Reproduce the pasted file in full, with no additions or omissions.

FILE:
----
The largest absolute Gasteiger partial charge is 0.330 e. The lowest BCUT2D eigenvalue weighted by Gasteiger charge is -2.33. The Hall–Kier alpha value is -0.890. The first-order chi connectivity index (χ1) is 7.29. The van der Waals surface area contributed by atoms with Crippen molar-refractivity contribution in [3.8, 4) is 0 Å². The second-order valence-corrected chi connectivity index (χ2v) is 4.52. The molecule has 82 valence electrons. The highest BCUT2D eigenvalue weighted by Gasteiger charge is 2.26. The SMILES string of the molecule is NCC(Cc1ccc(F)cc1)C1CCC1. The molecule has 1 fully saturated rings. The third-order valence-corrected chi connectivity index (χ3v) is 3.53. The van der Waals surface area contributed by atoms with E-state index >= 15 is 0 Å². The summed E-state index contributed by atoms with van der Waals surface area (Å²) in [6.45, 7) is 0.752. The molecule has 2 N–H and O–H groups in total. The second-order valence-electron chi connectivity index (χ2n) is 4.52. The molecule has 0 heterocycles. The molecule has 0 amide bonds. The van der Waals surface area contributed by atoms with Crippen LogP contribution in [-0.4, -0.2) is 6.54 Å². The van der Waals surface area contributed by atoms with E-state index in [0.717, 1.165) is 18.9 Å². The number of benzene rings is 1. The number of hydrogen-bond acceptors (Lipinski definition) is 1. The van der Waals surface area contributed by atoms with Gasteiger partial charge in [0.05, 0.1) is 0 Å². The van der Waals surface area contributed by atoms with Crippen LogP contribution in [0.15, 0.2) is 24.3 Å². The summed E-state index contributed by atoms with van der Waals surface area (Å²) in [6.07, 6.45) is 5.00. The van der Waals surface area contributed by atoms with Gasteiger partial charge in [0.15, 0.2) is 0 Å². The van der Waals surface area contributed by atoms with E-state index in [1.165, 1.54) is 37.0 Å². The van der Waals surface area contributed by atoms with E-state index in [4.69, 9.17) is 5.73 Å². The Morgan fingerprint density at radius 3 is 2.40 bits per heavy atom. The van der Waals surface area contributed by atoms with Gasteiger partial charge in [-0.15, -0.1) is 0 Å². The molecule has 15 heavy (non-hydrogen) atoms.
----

The largest absolute Gasteiger partial charge is 0.330 e. The lowest BCUT2D eigenvalue weighted by Gasteiger charge is -2.33. The Hall–Kier alpha value is -0.890. The first-order chi connectivity index (χ1) is 7.29. The van der Waals surface area contributed by atoms with Crippen molar-refractivity contribution in [3.8, 4) is 0 Å². The second-order valence-corrected chi connectivity index (χ2v) is 4.52. The molecule has 82 valence electrons. The highest BCUT2D eigenvalue weighted by Gasteiger charge is 2.26. The SMILES string of the molecule is NCC(Cc1ccc(F)cc1)C1CCC1. The molecule has 1 fully saturated rings. The third-order valence-corrected chi connectivity index (χ3v) is 3.53. The van der Waals surface area contributed by atoms with E-state index >= 15 is 0 Å². The summed E-state index contributed by atoms with van der Waals surface area (Å²) in [6.45, 7) is 0.752. The molecule has 2 N–H and O–H groups in total. The second-order valence-electron chi connectivity index (χ2n) is 4.52. The molecule has 0 heterocycles. The molecule has 0 amide bonds. The van der Waals surface area contributed by atoms with Crippen LogP contribution in [-0.4, -0.2) is 6.54 Å². The van der Waals surface area contributed by atoms with E-state index in [0.717, 1.165) is 18.9 Å². The number of benzene rings is 1. The number of hydrogen-bond acceptors (Lipinski definition) is 1. The van der Waals surface area contributed by atoms with Gasteiger partial charge in [0.05, 0.1) is 0 Å². The van der Waals surface area contributed by atoms with Crippen LogP contribution in [0.15, 0.2) is 24.3 Å². The summed E-state index contributed by atoms with van der Waals surface area (Å²) in [6.07, 6.45) is 5.00. The van der Waals surface area contributed by atoms with Gasteiger partial charge in [0.15, 0.2) is 0 Å². The van der Waals surface area contributed by atoms with E-state index in [1.165, 1.54) is 37.0 Å². The van der Waals surface area contributed by atoms with E-state index in [4.69, 9.17) is 5.73 Å². The Morgan fingerprint density at radius 3 is 2.40 bits per heavy atom. The van der Waals surface area contributed by atoms with Gasteiger partial charge in [-0.15, -0.1) is 0 Å². The molecule has 15 heavy (non-hydrogen) atoms.